In that same year Charles P. Hassell, born on Saba July 1st, 1863 lost his life in Havana Cuba with the sinking of the U.S. Warship the ‘Maine’.

1905. Sisters Euphrosina and Bertranda arrived on Saba on August 17th to continue with Catholic School education which had been started by Sabans like Sarah Mardenbourough, Gertrude Johnson-Hassell and others.

1906. When Dutch was introduced as the language of instruction in the schools of Saba it caused an exodus of people especially from St. John’s and The Bottom to Barbados. Those who left were the Captains and their families who had been sending their children to schools on Barbados, and to a lesser extent to Antigua and St. Kitts

1909. Saba school of navigation started in The Bottom by Captain Frederick Augustus Simmons and was accredited by the Dutch Government.  Many of the young boys who passed through that school went on to become captains of large ships in the United States merchant marine.

In that same year a new Roman Catholic Church building was built in The Bottom, and replaced the old one.

1911. First Roman Catholic Church, the Church of the Holy Rosary, was built in Hell’s Gate.

The government started an elementary school.

1919. Construction of the present Wesleyan Holiness Church, started in The Bottom.

1920 A new building was constructed to house the Public School in The Bottom.

1922. With the death of Capt. Frederick Simmons the navigation school was closed down much to the regret of our people at the time.

    In that same year a house belonging to the family of Captain Richard Wright Horton Jr., in The Bottom, was purchased by Government to be used as a Guesthouse for visiting government officials mostly. That building is now used by the Dutch Government as Adminsitrative Quarters for some of their obligations to Saba.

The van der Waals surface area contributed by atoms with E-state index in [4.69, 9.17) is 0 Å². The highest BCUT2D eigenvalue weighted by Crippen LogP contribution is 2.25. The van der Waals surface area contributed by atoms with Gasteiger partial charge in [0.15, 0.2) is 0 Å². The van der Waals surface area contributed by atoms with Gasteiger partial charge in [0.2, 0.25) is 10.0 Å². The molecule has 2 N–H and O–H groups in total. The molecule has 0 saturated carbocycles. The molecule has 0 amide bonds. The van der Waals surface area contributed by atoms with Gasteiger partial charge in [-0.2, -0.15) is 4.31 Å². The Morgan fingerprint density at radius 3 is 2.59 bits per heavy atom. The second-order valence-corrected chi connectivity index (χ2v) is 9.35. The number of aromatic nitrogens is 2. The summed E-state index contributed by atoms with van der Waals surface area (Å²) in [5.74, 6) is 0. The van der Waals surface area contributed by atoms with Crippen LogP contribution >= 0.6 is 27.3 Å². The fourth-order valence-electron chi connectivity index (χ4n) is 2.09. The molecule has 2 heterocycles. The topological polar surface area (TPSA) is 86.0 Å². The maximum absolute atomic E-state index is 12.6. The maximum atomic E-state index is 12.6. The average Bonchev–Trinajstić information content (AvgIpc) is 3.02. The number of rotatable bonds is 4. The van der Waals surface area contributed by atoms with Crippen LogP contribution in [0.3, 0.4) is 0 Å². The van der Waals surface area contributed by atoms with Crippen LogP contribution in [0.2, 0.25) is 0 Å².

Also the house of Captain Thomas Charles Vanterpool was purchased  and the house next to it, by Government to be used as the official residence of the Island Governor and to create the Queen Wilhelmina Park next to it.

1923. Queen Wilhelmina Library established in The Bottom with a branch in Windward Side in 1932.

Archaeological excavations bring to light Indian artifacts in The Bottom, Windward Side, St. John’s and Spring Bay. This was done by Dr. Josselin de Jongh.

1925. A wave of emigration started to the islands of Curacao and Aruba where people could find work in the oil fields. Because of the more permanent nature of the employment women also emigrated and most remained there. Emigration to Bermuda and the United States also continued.

The hospital in the building in The Bottom being used for these past years as the Artisans Foundation was named the Princess Juliana Hospital

1926. Governor Nicolaas J.L. Braantjes visited the island and on that occasion opened the Public School in The Bottom. Years later it was named the Dr. Moses L. Crossley School after a famous Saban researcher in the United States.